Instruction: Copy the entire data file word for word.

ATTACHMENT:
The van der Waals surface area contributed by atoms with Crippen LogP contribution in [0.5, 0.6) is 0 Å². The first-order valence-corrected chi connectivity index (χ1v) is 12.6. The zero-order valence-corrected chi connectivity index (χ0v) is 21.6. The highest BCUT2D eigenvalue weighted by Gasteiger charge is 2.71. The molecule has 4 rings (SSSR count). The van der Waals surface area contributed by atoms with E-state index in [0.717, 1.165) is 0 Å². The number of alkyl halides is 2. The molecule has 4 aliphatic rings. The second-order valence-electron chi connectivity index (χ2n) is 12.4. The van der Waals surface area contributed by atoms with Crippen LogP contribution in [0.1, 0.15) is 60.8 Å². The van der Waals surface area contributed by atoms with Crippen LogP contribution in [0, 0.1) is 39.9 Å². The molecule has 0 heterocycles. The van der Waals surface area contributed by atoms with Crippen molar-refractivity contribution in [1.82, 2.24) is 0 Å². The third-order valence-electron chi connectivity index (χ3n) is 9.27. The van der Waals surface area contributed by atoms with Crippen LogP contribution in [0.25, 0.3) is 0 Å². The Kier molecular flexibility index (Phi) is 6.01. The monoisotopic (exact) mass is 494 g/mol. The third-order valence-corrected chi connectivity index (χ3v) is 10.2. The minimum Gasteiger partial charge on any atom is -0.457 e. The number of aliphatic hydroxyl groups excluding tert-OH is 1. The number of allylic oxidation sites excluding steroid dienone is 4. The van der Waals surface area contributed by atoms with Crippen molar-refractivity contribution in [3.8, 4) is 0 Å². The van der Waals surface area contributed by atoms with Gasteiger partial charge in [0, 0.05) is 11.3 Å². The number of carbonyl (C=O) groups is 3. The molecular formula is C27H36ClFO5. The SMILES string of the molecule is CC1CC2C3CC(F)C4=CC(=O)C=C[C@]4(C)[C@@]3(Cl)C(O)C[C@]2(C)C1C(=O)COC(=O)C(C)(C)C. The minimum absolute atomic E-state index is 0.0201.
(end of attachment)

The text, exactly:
The van der Waals surface area contributed by atoms with Crippen LogP contribution in [0.5, 0.6) is 0 Å². The first-order valence-corrected chi connectivity index (χ1v) is 12.6. The zero-order valence-corrected chi connectivity index (χ0v) is 21.6. The highest BCUT2D eigenvalue weighted by Gasteiger charge is 2.71. The molecule has 4 rings (SSSR count). The van der Waals surface area contributed by atoms with E-state index in [0.717, 1.165) is 0 Å². The number of alkyl halides is 2. The molecule has 4 aliphatic rings. The second-order valence-electron chi connectivity index (χ2n) is 12.4. The van der Waals surface area contributed by atoms with Crippen LogP contribution in [0.1, 0.15) is 60.8 Å². The van der Waals surface area contributed by atoms with Crippen LogP contribution in [0, 0.1) is 39.9 Å². The molecule has 0 heterocycles. The van der Waals surface area contributed by atoms with Crippen molar-refractivity contribution in [1.82, 2.24) is 0 Å². The third-order valence-electron chi connectivity index (χ3n) is 9.27. The van der Waals surface area contributed by atoms with Crippen LogP contribution in [0.25, 0.3) is 0 Å². The Kier molecular flexibility index (Phi) is 6.01. The monoisotopic (exact) mass is 494 g/mol. The third-order valence-corrected chi connectivity index (χ3v) is 10.2. The minimum Gasteiger partial charge on any atom is -0.457 e. The number of aliphatic hydroxyl groups excluding tert-OH is 1. The number of allylic oxidation sites excluding steroid dienone is 4. The van der Waals surface area contributed by atoms with Crippen molar-refractivity contribution in [3.8, 4) is 0 Å². The van der Waals surface area contributed by atoms with Gasteiger partial charge in [0, 0.05) is 11.3 Å². The number of carbonyl (C=O) groups is 3. The molecular formula is C27H36ClFO5. The SMILES string of the molecule is CC1CC2C3CC(F)C4=CC(=O)C=C[C@]4(C)[C@@]3(Cl)C(O)C[C@]2(C)C1C(=O)COC(=O)C(C)(C)C. The minimum absolute atomic E-state index is 0.0201.